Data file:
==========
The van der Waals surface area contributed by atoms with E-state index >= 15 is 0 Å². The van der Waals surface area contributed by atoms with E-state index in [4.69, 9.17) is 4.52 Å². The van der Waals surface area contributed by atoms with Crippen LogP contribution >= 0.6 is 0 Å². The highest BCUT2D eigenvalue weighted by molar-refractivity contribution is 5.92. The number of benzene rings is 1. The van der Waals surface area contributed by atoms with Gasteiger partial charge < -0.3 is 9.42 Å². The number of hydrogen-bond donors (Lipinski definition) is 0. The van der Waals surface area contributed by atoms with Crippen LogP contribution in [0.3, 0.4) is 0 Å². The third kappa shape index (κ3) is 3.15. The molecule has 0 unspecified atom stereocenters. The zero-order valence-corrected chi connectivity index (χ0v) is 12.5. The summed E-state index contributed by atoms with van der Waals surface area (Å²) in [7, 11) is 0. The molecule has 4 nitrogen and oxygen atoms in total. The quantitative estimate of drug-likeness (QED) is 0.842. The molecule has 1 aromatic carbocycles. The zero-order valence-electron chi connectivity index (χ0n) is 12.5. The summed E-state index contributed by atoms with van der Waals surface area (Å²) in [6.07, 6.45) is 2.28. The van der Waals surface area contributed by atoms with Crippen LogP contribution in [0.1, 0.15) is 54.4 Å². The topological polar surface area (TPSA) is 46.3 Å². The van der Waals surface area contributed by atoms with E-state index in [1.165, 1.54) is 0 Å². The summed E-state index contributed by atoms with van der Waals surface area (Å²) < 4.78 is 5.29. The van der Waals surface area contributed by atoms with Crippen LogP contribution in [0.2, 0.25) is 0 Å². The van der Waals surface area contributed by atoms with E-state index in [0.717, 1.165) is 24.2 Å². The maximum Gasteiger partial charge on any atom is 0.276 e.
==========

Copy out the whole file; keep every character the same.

The van der Waals surface area contributed by atoms with E-state index >= 15 is 0 Å². The van der Waals surface area contributed by atoms with E-state index in [4.69, 9.17) is 4.52 Å². The van der Waals surface area contributed by atoms with Crippen LogP contribution >= 0.6 is 0 Å². The highest BCUT2D eigenvalue weighted by molar-refractivity contribution is 5.92. The number of benzene rings is 1. The van der Waals surface area contributed by atoms with Gasteiger partial charge < -0.3 is 9.42 Å². The number of hydrogen-bond donors (Lipinski definition) is 0. The van der Waals surface area contributed by atoms with Crippen LogP contribution in [0.3, 0.4) is 0 Å². The third kappa shape index (κ3) is 3.15. The molecule has 0 unspecified atom stereocenters. The zero-order valence-corrected chi connectivity index (χ0v) is 12.5. The summed E-state index contributed by atoms with van der Waals surface area (Å²) in [7, 11) is 0. The molecule has 4 nitrogen and oxygen atoms in total. The quantitative estimate of drug-likeness (QED) is 0.842. The molecule has 1 aromatic carbocycles. The zero-order valence-electron chi connectivity index (χ0n) is 12.5. The summed E-state index contributed by atoms with van der Waals surface area (Å²) in [6.07, 6.45) is 2.28. The van der Waals surface area contributed by atoms with Crippen LogP contribution in [0.1, 0.15) is 54.4 Å². The topological polar surface area (TPSA) is 46.3 Å². The van der Waals surface area contributed by atoms with E-state index in [1.165, 1.54) is 0 Å². The summed E-state index contributed by atoms with van der Waals surface area (Å²) < 4.78 is 5.29. The van der Waals surface area contributed by atoms with Crippen LogP contribution in [0.2, 0.25) is 0 Å². The van der Waals surface area contributed by atoms with E-state index in [0.717, 1.165) is 24.2 Å². The maximum Gasteiger partial charge on any atom is 0.276 e.